In an effort to disseminate knowledge, encourage scholarship and a broad understanding of the world books of knowledge were written called encyclopedias. Various types of these books were published since early antiquity beginning with the collected works of Aristotle and Pliny the Elder.
During the Middle Ages encyclopedias were published both in Europe and in China. Depending upon the world and life view of those that compiled the works they would either be God-glorifying or pagan in origin, purpose and conclusion. These encyclopedias were a strategic attempt, either consciously or sub-consciously, to impose a certain worldview upon its readers. For the most part the encyclopedia publications were humanistic at best, blatantly anti-Christian at worst
According to Herman Kogan the Encyclopedia Britannica was the idea of Colin Macfarquhar and Andrew Bell of Edinburgh in the mid 18th century. It was a conservative reaction to Denis Diderot’s volume which propagated the anti-Christian sentiments of the French Enlightenment. Diderot’s work was not at all Christian since it based its presuppositions upon the Scottish Enlightenment and not Scripture. It is clear that his intentions were toward the establishment of a humanistic dominion philosophy by virtue of an elaborate and comprehensive encyclopedia. If Diderot could camouflage his humanistic epistemology in the guise of and encyclopedia then everyone would use it as a reliable source of truth.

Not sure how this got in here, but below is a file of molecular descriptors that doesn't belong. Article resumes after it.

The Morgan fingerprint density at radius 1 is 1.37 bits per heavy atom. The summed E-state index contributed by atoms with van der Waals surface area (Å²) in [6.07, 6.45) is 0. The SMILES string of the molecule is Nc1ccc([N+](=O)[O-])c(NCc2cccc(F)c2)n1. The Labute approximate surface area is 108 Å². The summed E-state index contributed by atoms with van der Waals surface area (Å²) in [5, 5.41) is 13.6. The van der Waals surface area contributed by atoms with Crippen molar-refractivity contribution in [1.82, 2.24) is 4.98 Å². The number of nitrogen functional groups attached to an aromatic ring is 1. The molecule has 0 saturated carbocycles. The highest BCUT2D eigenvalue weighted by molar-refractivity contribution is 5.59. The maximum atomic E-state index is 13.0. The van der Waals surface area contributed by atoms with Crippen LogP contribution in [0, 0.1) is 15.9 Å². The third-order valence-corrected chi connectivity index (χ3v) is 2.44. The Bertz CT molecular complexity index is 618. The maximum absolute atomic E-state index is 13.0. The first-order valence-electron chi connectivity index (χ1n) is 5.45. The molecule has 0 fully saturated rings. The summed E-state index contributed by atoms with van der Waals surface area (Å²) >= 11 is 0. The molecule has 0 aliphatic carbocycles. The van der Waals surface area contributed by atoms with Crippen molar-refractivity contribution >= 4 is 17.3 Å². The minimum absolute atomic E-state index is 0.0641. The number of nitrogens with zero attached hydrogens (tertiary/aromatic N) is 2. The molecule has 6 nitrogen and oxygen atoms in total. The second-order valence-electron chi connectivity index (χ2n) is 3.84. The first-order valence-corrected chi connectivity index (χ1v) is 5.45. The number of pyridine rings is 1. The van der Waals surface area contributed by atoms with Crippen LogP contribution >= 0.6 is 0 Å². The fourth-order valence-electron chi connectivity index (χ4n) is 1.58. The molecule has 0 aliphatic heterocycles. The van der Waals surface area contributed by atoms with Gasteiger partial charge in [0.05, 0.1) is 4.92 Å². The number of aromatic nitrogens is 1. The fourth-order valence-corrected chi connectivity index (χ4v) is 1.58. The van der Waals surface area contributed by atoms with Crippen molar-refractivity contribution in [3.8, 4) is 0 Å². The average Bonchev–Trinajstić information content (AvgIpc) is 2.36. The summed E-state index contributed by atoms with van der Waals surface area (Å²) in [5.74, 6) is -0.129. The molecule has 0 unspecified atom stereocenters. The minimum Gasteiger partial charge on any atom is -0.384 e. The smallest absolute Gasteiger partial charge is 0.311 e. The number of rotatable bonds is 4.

Martin Selbrede rightly observes,
“Diderot's intentions [were to establish] humanistic dominion with an encyclopedia: when the only codification of human knowledge is humanistic, then that's the lens everybody will use to look through. The concept of the library as a tool of dominion, [is] one used heavily by our opposition, but neglected by us. When you look something up, you get the humanistic perspective on it, because it's the only one available. This is due to Christian dereliction.”
Dr. Selbrede’s insight is eye-opening. What the Christian community needs is an encyclopedia source-book which is faithful to Scripture and one which can be used both as a defense against Diderot’s version and a tool for the advancement of Christ’s Kingdom.
William Smellie’s version was also a manifesto of humanism. He was commissioned to produce the work even writing most of the first edition by emphasizing the ideas and worldviews of Voltaire, Benjamin Franklyn, Alexander Pope and Samuel Johnson all Enlightenment humanistic thinkers with some only a slight semblance of Christian ideas and tradition.
Scholarship in the Truth
Modern Christianity lacks, not only sound theological libraries that are